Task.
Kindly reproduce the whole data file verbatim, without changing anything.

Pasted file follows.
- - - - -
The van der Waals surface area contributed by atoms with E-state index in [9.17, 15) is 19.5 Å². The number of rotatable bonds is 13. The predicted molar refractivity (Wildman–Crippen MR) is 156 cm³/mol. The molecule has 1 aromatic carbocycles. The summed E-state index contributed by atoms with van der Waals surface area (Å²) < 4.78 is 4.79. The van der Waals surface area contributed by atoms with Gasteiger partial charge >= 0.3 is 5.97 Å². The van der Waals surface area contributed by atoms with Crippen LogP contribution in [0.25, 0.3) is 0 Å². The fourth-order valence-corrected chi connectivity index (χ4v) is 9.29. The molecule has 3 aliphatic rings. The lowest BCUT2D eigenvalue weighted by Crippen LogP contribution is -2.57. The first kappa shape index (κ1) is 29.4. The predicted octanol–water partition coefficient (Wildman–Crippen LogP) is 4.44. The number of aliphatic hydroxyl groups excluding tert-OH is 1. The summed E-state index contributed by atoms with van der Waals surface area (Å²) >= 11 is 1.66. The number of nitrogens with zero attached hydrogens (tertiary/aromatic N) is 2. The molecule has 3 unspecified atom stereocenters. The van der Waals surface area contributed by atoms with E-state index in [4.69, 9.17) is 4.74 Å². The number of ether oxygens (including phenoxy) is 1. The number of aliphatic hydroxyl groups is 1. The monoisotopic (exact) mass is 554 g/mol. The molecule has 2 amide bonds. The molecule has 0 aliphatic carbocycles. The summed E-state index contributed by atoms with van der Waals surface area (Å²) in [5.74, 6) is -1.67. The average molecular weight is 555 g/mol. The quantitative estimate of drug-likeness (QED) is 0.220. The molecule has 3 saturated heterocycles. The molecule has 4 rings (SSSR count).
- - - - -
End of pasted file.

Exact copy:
The van der Waals surface area contributed by atoms with E-state index in [9.17, 15) is 19.5 Å². The number of rotatable bonds is 13. The predicted molar refractivity (Wildman–Crippen MR) is 156 cm³/mol. The molecule has 1 aromatic carbocycles. The summed E-state index contributed by atoms with van der Waals surface area (Å²) < 4.78 is 4.79. The van der Waals surface area contributed by atoms with Gasteiger partial charge >= 0.3 is 5.97 Å². The van der Waals surface area contributed by atoms with Crippen LogP contribution in [0.25, 0.3) is 0 Å². The fourth-order valence-corrected chi connectivity index (χ4v) is 9.29. The molecule has 3 aliphatic rings. The lowest BCUT2D eigenvalue weighted by Crippen LogP contribution is -2.57. The first kappa shape index (κ1) is 29.4. The predicted octanol–water partition coefficient (Wildman–Crippen LogP) is 4.44. The number of aliphatic hydroxyl groups excluding tert-OH is 1. The summed E-state index contributed by atoms with van der Waals surface area (Å²) >= 11 is 1.66. The number of nitrogens with zero attached hydrogens (tertiary/aromatic N) is 2. The molecule has 3 unspecified atom stereocenters. The van der Waals surface area contributed by atoms with E-state index in [4.69, 9.17) is 4.74 Å². The number of ether oxygens (including phenoxy) is 1. The number of aliphatic hydroxyl groups is 1. The monoisotopic (exact) mass is 554 g/mol. The molecule has 2 amide bonds. The molecule has 0 aliphatic carbocycles. The summed E-state index contributed by atoms with van der Waals surface area (Å²) in [5.74, 6) is -1.67. The average molecular weight is 555 g/mol. The quantitative estimate of drug-likeness (QED) is 0.220. The molecule has 3 saturated heterocycles. The molecule has 4 rings (SSSR count).